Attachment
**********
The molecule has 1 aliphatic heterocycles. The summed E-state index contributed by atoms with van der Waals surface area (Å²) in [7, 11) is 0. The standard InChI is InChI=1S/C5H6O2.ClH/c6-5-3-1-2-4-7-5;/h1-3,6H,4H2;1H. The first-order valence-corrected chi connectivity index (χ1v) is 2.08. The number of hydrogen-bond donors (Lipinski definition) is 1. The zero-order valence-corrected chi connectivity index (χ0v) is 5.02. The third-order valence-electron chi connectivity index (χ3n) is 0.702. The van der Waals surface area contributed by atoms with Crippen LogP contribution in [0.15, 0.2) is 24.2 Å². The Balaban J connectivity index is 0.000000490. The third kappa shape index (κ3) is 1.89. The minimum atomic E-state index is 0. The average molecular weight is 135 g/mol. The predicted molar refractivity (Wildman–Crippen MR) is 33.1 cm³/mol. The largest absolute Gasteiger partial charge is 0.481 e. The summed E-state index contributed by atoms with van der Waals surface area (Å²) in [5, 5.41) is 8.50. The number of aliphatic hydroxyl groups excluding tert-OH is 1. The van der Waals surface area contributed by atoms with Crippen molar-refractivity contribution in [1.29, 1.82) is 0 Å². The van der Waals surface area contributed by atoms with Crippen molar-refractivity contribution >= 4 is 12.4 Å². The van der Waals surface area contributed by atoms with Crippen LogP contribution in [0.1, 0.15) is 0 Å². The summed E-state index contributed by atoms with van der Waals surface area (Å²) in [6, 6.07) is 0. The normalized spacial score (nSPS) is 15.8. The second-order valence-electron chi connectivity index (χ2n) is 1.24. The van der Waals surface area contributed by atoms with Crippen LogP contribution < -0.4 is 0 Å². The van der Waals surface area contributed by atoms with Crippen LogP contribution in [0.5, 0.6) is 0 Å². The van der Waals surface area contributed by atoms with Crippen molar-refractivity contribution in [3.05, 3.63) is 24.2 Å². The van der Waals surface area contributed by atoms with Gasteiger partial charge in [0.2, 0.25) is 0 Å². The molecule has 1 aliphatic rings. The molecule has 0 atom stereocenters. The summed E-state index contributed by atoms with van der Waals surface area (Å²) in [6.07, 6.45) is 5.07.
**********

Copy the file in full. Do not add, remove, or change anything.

The molecule has 1 aliphatic heterocycles. The summed E-state index contributed by atoms with van der Waals surface area (Å²) in [7, 11) is 0. The standard InChI is InChI=1S/C5H6O2.ClH/c6-5-3-1-2-4-7-5;/h1-3,6H,4H2;1H. The first-order valence-corrected chi connectivity index (χ1v) is 2.08. The number of hydrogen-bond donors (Lipinski definition) is 1. The zero-order valence-corrected chi connectivity index (χ0v) is 5.02. The third-order valence-electron chi connectivity index (χ3n) is 0.702. The van der Waals surface area contributed by atoms with Crippen LogP contribution in [0.15, 0.2) is 24.2 Å². The Balaban J connectivity index is 0.000000490. The third kappa shape index (κ3) is 1.89. The minimum atomic E-state index is 0. The average molecular weight is 135 g/mol. The predicted molar refractivity (Wildman–Crippen MR) is 33.1 cm³/mol. The largest absolute Gasteiger partial charge is 0.481 e. The summed E-state index contributed by atoms with van der Waals surface area (Å²) in [5, 5.41) is 8.50. The number of aliphatic hydroxyl groups excluding tert-OH is 1. The van der Waals surface area contributed by atoms with Crippen molar-refractivity contribution in [1.29, 1.82) is 0 Å². The van der Waals surface area contributed by atoms with Crippen molar-refractivity contribution >= 4 is 12.4 Å². The van der Waals surface area contributed by atoms with Crippen LogP contribution in [0.1, 0.15) is 0 Å². The summed E-state index contributed by atoms with van der Waals surface area (Å²) in [6, 6.07) is 0. The normalized spacial score (nSPS) is 15.8. The second-order valence-electron chi connectivity index (χ2n) is 1.24. The van der Waals surface area contributed by atoms with Crippen LogP contribution < -0.4 is 0 Å². The van der Waals surface area contributed by atoms with Crippen LogP contribution in [0.5, 0.6) is 0 Å². The van der Waals surface area contributed by atoms with Crippen molar-refractivity contribution in [3.05, 3.63) is 24.2 Å². The van der Waals surface area contributed by atoms with Gasteiger partial charge in [0.2, 0.25) is 0 Å². The molecule has 1 aliphatic rings. The molecule has 0 atom stereocenters. The summed E-state index contributed by atoms with van der Waals surface area (Å²) in [6.07, 6.45) is 5.07.